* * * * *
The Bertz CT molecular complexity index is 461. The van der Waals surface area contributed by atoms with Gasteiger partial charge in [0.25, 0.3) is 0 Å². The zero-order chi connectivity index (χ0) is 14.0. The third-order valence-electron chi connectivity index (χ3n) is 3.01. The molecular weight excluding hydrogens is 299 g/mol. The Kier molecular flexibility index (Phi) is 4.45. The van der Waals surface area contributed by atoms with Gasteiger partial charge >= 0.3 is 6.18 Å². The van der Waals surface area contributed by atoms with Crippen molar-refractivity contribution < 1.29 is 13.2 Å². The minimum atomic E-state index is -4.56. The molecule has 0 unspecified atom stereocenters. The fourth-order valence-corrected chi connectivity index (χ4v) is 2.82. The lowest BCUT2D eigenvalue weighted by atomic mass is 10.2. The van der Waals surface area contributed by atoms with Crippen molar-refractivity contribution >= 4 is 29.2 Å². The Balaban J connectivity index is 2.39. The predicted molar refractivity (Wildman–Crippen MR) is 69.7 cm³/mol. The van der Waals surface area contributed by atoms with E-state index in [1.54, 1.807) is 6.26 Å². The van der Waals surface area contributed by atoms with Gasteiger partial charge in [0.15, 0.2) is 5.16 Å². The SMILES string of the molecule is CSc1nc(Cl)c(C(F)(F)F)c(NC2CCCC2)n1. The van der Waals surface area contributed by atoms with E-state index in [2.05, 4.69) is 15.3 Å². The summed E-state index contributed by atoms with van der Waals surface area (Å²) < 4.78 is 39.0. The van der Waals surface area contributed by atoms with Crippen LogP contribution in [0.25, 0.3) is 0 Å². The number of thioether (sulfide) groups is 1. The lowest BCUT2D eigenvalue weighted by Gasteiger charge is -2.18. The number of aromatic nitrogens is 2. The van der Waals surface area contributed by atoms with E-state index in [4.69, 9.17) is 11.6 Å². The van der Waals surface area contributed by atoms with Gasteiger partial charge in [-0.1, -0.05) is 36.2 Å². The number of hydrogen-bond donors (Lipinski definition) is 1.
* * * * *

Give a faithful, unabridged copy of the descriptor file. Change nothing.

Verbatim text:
The Bertz CT molecular complexity index is 461. The van der Waals surface area contributed by atoms with Gasteiger partial charge in [0.25, 0.3) is 0 Å². The zero-order chi connectivity index (χ0) is 14.0. The third-order valence-electron chi connectivity index (χ3n) is 3.01. The molecular weight excluding hydrogens is 299 g/mol. The Kier molecular flexibility index (Phi) is 4.45. The van der Waals surface area contributed by atoms with Gasteiger partial charge >= 0.3 is 6.18 Å². The van der Waals surface area contributed by atoms with Crippen molar-refractivity contribution < 1.29 is 13.2 Å². The minimum atomic E-state index is -4.56. The molecule has 0 unspecified atom stereocenters. The fourth-order valence-corrected chi connectivity index (χ4v) is 2.82. The lowest BCUT2D eigenvalue weighted by atomic mass is 10.2. The van der Waals surface area contributed by atoms with Crippen molar-refractivity contribution >= 4 is 29.2 Å². The Balaban J connectivity index is 2.39. The predicted molar refractivity (Wildman–Crippen MR) is 69.7 cm³/mol. The van der Waals surface area contributed by atoms with E-state index in [1.54, 1.807) is 6.26 Å². The van der Waals surface area contributed by atoms with Gasteiger partial charge in [0.15, 0.2) is 5.16 Å². The SMILES string of the molecule is CSc1nc(Cl)c(C(F)(F)F)c(NC2CCCC2)n1. The van der Waals surface area contributed by atoms with E-state index in [2.05, 4.69) is 15.3 Å². The summed E-state index contributed by atoms with van der Waals surface area (Å²) < 4.78 is 39.0. The van der Waals surface area contributed by atoms with Crippen LogP contribution in [0.25, 0.3) is 0 Å². The number of thioether (sulfide) groups is 1. The lowest BCUT2D eigenvalue weighted by Gasteiger charge is -2.18. The number of aromatic nitrogens is 2. The van der Waals surface area contributed by atoms with E-state index in [4.69, 9.17) is 11.6 Å². The van der Waals surface area contributed by atoms with Gasteiger partial charge in [-0.1, -0.05) is 36.2 Å². The number of hydrogen-bond donors (Lipinski definition) is 1.